Here in Seattle, it’s been a loooong, wet winter. I feel like I’m chomping at the bit for the first sign of spring. I’ve noticed that the spring produce is making it’s way into the grocery, a sure sign of better (and brighter) days to come! One of my true loves is now in season: asparagus. Claire whipped up this yummy and pretty asparagus tart recipe, perfect for some brunch-time sharing.
How to Cook Asparagus: A Springtime Asparagus Tart
Asparagus is definitely one of my favorite vegetables that pop up at farmers markets during springtime. First, its unique, slightly nutty and earthy flavor is unlike any other vegetable, making it a great addition to a variety of dishes. I can usually tell when this vegetable is incorporated in a dish — and that’s not a bad thing at all in my book!
Second, asparagus is incredibly versatile and can be cooked in many different ways, from steaming and roasting to grilling and stir-frying, each method bringing out different flavors and textures. There are so many options! And, lastly, asparagus is also a highly nutritious vegetable, packed with vitamins, minerals, and fiber, making it a great addition to your meal plan.
You might also enjoy:
How to cook asparagus 3 ways! Including this baked asparagus wrapped in puff pastry with everything bagel seasoning. So yummy.
A Gorgeous Springtime Asparagus Tart Recipe
- 1 package phyllo dough defrosted
- 4 tablespoons butter melted
- 12-15 stalks asparagus washed
- 2 large shallots thinly sliced into rings
- 1 egg
- 1 egg yolk
- 1.5 cup ricotta
- 2 tablespoons flour
- 1/4 teaspoon ground white pepper
- 1/4 teaspoon ground nutmeg
- 1/4 teaspoon kosher salt
- grated parmesan cheese for garnish
- The night before you make the tart, take the box of frozen phyllo dough out of freezer and allow it to defrost in fridge. The next day, in a blender or food processor, place ricotta, shallots, egg plus egg yolk, flour, salt, pepper and nutmeg. Blend well, then refrigerate at least 30 minutes, which will keep it from spreading too quickly when it’s poured on the phyllo.
- Preheat oven to 425F. Wash the asparagus and break off the bottom end of each stalk. This part is tougher and usually lighter in color and it may be anywhere from 1- to 2-inches long. Cut each cleaned and trimmed stalk in half and set aside. Remove the package of phyllo dough from the refrigerator, unroll the dough and place it on the counter next to a 12×15” rimmed baking sheet. Carefully lift three phyllo sheets at once and place them at the upper left corner of the baking sheet. Brush the top with melted butter. Continue lifting the rest of the phyllo sheets, three at a time, onto the baking sheet, overlapping or tiling them slightly so they will eventually cover the entire baking sheet with a fairly even layer of phyllo sheets. Be sure to butter each layer as you add it. It’s ok if the sheets of dough break apart or stick together, just rearrange them to a place where the phyllo needs an extra layer. It doesn’t need to look perfect, but it should cover the entire baking sheet!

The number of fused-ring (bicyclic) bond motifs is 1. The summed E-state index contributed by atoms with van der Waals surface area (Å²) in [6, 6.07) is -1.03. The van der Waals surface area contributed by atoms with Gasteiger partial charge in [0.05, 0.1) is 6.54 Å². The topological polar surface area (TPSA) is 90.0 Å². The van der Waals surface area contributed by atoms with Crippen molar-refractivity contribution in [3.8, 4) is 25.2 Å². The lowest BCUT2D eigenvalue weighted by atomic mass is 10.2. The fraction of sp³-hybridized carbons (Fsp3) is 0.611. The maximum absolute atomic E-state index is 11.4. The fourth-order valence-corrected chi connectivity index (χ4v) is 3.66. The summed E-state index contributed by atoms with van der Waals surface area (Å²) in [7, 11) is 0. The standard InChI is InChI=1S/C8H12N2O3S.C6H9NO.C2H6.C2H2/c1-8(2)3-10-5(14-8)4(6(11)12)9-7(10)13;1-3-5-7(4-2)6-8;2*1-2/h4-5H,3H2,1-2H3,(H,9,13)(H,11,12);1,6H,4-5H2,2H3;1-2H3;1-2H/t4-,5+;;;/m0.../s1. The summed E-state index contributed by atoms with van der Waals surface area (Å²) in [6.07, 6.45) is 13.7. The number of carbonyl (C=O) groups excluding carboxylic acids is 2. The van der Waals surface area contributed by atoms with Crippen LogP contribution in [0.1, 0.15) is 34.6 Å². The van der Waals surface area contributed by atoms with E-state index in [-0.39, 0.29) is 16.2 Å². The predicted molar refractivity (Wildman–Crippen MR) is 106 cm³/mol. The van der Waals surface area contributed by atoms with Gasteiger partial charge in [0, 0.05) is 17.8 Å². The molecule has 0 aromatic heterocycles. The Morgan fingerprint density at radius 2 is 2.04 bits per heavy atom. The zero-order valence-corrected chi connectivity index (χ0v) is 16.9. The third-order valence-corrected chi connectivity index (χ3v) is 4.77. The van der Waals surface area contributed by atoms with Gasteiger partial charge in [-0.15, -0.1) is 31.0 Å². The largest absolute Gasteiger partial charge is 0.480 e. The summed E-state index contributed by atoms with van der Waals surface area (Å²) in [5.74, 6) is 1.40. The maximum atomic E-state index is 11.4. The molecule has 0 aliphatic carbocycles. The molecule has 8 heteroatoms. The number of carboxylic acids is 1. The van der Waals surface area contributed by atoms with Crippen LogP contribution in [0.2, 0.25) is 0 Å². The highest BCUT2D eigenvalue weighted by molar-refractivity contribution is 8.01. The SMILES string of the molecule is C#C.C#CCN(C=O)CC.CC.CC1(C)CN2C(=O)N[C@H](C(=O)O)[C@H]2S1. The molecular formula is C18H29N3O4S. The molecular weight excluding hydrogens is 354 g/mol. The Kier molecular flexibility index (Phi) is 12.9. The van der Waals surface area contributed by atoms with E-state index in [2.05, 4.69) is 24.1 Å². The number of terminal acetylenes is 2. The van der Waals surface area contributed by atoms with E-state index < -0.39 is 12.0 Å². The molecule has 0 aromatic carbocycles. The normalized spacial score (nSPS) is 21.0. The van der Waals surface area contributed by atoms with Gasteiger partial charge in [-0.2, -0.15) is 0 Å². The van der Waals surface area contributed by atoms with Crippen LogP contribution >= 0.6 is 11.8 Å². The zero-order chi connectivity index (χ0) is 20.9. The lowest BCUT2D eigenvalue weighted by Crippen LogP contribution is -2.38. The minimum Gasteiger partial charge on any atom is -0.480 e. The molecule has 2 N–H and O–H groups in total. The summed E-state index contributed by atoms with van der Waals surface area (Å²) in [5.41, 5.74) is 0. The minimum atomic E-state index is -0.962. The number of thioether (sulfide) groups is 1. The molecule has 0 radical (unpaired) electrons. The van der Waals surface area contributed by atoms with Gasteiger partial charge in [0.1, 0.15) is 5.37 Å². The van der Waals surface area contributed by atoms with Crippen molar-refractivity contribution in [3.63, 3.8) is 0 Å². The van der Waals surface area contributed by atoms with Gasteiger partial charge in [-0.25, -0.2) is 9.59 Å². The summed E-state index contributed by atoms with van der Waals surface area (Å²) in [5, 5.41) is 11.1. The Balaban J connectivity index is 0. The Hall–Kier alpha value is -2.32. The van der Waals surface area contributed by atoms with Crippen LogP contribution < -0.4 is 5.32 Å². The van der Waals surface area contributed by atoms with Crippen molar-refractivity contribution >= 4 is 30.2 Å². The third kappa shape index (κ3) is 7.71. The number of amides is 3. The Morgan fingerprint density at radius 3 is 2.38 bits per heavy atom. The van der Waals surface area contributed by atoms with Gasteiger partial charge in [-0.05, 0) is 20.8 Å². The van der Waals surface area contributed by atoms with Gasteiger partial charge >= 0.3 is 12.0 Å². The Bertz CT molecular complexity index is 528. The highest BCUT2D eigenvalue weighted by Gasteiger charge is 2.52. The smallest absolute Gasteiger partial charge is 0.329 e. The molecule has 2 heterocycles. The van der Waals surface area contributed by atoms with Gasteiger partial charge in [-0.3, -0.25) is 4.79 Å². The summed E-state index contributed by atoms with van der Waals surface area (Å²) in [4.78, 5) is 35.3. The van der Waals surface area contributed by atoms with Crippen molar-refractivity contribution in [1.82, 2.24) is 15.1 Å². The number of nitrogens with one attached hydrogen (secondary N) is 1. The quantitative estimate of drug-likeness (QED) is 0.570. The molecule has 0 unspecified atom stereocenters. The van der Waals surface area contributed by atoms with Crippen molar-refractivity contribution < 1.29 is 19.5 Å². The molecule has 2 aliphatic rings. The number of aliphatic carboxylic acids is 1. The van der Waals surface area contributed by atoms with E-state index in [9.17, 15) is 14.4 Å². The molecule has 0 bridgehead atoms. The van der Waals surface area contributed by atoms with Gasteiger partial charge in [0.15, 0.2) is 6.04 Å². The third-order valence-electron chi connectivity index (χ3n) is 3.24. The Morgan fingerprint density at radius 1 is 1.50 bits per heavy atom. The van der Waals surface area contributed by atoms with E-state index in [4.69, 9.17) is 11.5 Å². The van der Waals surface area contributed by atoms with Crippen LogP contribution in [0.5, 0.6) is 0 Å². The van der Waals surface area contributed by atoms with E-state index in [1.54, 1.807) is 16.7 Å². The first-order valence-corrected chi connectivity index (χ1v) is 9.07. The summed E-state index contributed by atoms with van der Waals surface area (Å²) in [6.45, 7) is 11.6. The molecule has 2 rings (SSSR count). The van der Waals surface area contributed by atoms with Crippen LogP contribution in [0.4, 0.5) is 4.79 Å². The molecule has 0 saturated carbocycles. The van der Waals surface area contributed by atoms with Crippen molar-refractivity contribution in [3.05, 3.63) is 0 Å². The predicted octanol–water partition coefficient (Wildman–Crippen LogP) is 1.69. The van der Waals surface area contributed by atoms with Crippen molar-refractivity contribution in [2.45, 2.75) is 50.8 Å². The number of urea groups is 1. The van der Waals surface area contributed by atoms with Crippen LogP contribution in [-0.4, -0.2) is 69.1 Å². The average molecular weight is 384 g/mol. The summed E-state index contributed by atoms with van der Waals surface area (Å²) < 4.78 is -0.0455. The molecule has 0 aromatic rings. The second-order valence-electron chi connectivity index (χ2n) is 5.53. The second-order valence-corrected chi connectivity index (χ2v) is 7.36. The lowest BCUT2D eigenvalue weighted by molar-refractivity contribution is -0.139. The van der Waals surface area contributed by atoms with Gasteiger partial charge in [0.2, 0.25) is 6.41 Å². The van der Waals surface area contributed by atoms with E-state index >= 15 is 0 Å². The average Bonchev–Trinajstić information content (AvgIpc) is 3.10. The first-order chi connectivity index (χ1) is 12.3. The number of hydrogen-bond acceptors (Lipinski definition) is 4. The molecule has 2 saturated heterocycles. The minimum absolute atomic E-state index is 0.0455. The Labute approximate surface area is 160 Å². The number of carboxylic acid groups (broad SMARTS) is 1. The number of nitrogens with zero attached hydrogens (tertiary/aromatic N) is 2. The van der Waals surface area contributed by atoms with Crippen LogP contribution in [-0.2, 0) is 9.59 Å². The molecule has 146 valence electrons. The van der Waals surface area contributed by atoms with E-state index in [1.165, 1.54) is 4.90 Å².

- Once the filling has chilled and the dough and asparagus are ready, it’s time to assemble the tart. Pour the filling onto the phyllo and spread it out, leaving a 1-2 inch border of phyllo uncovered. Place the asparagus pieces in any pattern or design you prefer: starburst, herringbone or plaid, whatever you like the best. Roll up the uncovered border of the dough to make an edge around the tart and butter the top and sides and any exposed phyllo. Place the tart in the oven for 20-25 minutes or until you see a slightly puffed and solidified filling and some slight browning on the phyllo surfaces. Remove from oven and sprinkle with grated Parmesan and/or grated lemon zest, plus a sprinkle of kosher salt. Enjoy immediately and save any leftovers in the fridge for a quick breakfast on the go or afternoon snack.
Enjoy immediately and save any leftovers in the fridge for a quick breakfast on the go or afternoon snack.
Shop the post: vintage tablecloth (similar), porcelain square plates from Williams-Sonoma, vintage linen striped napkins (similar), Laguiole knife, white pitcher from IKEA, and vintage fork (similar).
recipe developed by Claire McAleese.